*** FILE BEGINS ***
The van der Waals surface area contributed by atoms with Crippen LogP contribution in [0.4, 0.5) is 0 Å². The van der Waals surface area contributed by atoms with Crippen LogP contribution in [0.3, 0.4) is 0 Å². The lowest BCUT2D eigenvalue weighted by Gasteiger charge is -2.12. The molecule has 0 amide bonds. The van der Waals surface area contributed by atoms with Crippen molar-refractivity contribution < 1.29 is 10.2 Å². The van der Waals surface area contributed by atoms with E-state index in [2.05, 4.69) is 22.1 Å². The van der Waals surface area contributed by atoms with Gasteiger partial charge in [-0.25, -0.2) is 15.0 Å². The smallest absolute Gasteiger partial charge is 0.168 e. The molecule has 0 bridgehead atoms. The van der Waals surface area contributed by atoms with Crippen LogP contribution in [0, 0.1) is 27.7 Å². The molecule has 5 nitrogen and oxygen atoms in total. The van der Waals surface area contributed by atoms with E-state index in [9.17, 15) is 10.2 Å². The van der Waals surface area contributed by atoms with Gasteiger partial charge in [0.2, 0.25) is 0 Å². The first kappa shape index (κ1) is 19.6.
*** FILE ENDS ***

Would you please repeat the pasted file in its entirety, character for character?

The van der Waals surface area contributed by atoms with Crippen LogP contribution in [0.4, 0.5) is 0 Å². The van der Waals surface area contributed by atoms with Crippen LogP contribution in [0.3, 0.4) is 0 Å². The lowest BCUT2D eigenvalue weighted by Gasteiger charge is -2.12. The molecule has 0 amide bonds. The van der Waals surface area contributed by atoms with Crippen molar-refractivity contribution < 1.29 is 10.2 Å². The van der Waals surface area contributed by atoms with E-state index in [2.05, 4.69) is 22.1 Å². The van der Waals surface area contributed by atoms with Gasteiger partial charge in [-0.25, -0.2) is 15.0 Å². The smallest absolute Gasteiger partial charge is 0.168 e. The molecule has 0 bridgehead atoms. The van der Waals surface area contributed by atoms with Crippen LogP contribution in [0, 0.1) is 27.7 Å². The molecule has 5 nitrogen and oxygen atoms in total. The van der Waals surface area contributed by atoms with E-state index in [9.17, 15) is 10.2 Å². The van der Waals surface area contributed by atoms with Gasteiger partial charge in [0.2, 0.25) is 0 Å². The first kappa shape index (κ1) is 19.6.